After the unauthorized switch, DEP required PWSA to begin a public-education program, investigate lead levels across the system and test 100 “tier-one” sites across the city, meaning single-family homes with lead pipes, lead service lines or copper pipes with lead soldering.
The results of the compliance tests were announced in July, and 10 percent of the samples came in at 22 parts per billion, well exceeding the federal action limit of 15 ppb. As a result, PWSA must replace at least 7 percent of its lead service lines annually.
This is a significant undertaking for any city, but worse for Pittsburgh given that PWSA doesn’t know where most of the lead service lines are. At public meetings, PWSA stresses that its records are antiquated, and that there are more than 100,000 historical documents that must be digitized to find the pipes.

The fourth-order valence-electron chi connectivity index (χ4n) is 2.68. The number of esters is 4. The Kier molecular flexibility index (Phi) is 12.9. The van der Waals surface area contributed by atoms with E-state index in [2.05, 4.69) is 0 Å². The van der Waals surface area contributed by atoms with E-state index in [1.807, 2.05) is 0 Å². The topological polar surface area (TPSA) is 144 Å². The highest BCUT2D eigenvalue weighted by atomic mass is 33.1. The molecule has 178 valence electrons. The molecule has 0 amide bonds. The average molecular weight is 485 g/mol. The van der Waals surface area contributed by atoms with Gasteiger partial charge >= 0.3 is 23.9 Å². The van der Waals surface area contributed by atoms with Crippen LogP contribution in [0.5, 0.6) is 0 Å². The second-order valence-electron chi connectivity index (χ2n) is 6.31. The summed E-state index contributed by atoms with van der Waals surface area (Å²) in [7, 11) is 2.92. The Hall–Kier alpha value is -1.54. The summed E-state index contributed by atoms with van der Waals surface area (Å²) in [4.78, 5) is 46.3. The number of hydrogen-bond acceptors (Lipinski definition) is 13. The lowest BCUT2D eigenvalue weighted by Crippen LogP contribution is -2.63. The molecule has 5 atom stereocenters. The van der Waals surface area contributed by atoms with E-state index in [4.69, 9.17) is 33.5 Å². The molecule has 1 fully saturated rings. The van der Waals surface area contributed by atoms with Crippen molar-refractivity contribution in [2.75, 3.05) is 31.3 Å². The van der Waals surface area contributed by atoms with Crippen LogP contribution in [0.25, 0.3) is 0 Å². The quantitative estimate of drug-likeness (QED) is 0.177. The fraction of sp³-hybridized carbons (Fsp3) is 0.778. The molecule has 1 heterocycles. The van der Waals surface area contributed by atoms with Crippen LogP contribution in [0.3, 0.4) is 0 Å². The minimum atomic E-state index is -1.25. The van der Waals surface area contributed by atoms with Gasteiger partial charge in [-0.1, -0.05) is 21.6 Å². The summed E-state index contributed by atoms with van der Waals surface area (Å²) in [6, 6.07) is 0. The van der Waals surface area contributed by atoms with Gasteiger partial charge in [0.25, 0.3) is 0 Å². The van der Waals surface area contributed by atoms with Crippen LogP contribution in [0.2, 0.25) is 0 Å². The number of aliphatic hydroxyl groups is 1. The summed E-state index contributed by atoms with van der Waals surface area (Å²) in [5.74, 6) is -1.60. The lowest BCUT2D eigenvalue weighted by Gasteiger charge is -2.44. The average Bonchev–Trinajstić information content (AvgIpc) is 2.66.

PWSA says the line replacements will begin “in earnest” this spring, and its goal “is to make service line locations available, to the extent [possible], digitally in 2017.”
Unfortunately for consumers, PWSA will only replace its portion of lead service lines, from the water main to the property line. Anything else falls to the homeowner to replace, at a potential cost of thousands of dollars. And in a cruel irony, a 2013 EPA study entitled “Detection and Evaluation of Elevated Lead Release from Service Lines: A Field Study” shows that disruptions to the service line such as a partial line replacement actually increase short-term lead levels. The PWSA says it is “continuing to engage potential partners regarding lead-service-line assistance programs,” but nothing is in place yet.
In the meantime, the authority plans to increase rates by 13 percent in 2017 and 8 percent in 2018 to help pay for the cost of replacing the service lines.